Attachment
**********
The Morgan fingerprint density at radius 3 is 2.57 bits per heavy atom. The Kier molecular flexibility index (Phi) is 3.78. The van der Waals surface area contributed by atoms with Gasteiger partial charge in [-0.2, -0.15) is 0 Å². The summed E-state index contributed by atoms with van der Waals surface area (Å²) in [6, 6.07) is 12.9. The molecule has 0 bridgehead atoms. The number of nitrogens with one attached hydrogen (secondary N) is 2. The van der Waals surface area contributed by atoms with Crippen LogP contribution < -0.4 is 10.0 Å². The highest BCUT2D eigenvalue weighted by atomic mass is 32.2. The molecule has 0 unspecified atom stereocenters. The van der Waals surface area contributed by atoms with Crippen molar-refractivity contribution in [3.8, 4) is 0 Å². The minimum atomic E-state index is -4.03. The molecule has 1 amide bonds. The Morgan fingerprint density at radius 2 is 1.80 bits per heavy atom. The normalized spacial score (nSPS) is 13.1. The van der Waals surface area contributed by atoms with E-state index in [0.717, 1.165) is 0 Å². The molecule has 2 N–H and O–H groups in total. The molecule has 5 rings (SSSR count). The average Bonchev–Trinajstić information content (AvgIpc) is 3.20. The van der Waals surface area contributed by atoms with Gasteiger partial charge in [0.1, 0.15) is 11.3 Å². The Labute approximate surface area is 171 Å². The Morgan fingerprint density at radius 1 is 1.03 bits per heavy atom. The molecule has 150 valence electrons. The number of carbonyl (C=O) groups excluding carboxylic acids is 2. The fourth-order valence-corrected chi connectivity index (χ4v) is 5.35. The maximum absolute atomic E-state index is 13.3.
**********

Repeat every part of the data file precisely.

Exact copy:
The Morgan fingerprint density at radius 3 is 2.57 bits per heavy atom. The Kier molecular flexibility index (Phi) is 3.78. The van der Waals surface area contributed by atoms with Gasteiger partial charge in [-0.2, -0.15) is 0 Å². The summed E-state index contributed by atoms with van der Waals surface area (Å²) in [6, 6.07) is 12.9. The molecule has 0 bridgehead atoms. The number of nitrogens with one attached hydrogen (secondary N) is 2. The van der Waals surface area contributed by atoms with Crippen LogP contribution < -0.4 is 10.0 Å². The highest BCUT2D eigenvalue weighted by atomic mass is 32.2. The molecule has 0 unspecified atom stereocenters. The van der Waals surface area contributed by atoms with Crippen molar-refractivity contribution in [3.8, 4) is 0 Å². The minimum atomic E-state index is -4.03. The molecule has 1 amide bonds. The Morgan fingerprint density at radius 2 is 1.80 bits per heavy atom. The normalized spacial score (nSPS) is 13.1. The van der Waals surface area contributed by atoms with E-state index in [0.717, 1.165) is 0 Å². The molecule has 2 N–H and O–H groups in total. The molecule has 5 rings (SSSR count). The average Bonchev–Trinajstić information content (AvgIpc) is 3.20. The van der Waals surface area contributed by atoms with Gasteiger partial charge in [0.1, 0.15) is 11.3 Å². The Labute approximate surface area is 171 Å². The Morgan fingerprint density at radius 1 is 1.03 bits per heavy atom. The molecule has 150 valence electrons. The number of carbonyl (C=O) groups excluding carboxylic acids is 2. The fourth-order valence-corrected chi connectivity index (χ4v) is 5.35. The maximum absolute atomic E-state index is 13.3.